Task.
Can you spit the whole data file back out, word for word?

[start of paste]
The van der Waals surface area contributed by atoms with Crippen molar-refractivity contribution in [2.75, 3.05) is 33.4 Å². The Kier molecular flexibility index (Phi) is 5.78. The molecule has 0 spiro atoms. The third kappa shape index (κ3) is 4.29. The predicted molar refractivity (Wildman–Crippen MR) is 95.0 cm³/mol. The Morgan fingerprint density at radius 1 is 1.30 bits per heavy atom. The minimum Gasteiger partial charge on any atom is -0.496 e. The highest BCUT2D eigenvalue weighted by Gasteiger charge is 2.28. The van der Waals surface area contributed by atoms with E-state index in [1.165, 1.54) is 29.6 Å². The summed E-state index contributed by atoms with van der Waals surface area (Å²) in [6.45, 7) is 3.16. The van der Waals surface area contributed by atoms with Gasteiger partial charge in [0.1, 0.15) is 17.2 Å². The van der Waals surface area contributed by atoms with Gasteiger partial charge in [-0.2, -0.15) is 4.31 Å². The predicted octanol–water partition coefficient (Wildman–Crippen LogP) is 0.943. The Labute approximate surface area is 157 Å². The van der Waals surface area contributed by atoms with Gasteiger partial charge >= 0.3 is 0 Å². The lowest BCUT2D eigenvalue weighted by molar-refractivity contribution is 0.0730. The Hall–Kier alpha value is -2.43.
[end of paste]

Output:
The van der Waals surface area contributed by atoms with Crippen molar-refractivity contribution in [2.75, 3.05) is 33.4 Å². The Kier molecular flexibility index (Phi) is 5.78. The molecule has 0 spiro atoms. The third kappa shape index (κ3) is 4.29. The predicted molar refractivity (Wildman–Crippen MR) is 95.0 cm³/mol. The Morgan fingerprint density at radius 1 is 1.30 bits per heavy atom. The minimum Gasteiger partial charge on any atom is -0.496 e. The highest BCUT2D eigenvalue weighted by Gasteiger charge is 2.28. The van der Waals surface area contributed by atoms with E-state index in [1.165, 1.54) is 29.6 Å². The summed E-state index contributed by atoms with van der Waals surface area (Å²) in [6.45, 7) is 3.16. The van der Waals surface area contributed by atoms with Gasteiger partial charge in [0.1, 0.15) is 17.2 Å². The van der Waals surface area contributed by atoms with Gasteiger partial charge in [-0.2, -0.15) is 4.31 Å². The predicted octanol–water partition coefficient (Wildman–Crippen LogP) is 0.943. The Labute approximate surface area is 157 Å². The van der Waals surface area contributed by atoms with Gasteiger partial charge >= 0.3 is 0 Å². The lowest BCUT2D eigenvalue weighted by molar-refractivity contribution is 0.0730. The Hall–Kier alpha value is -2.43.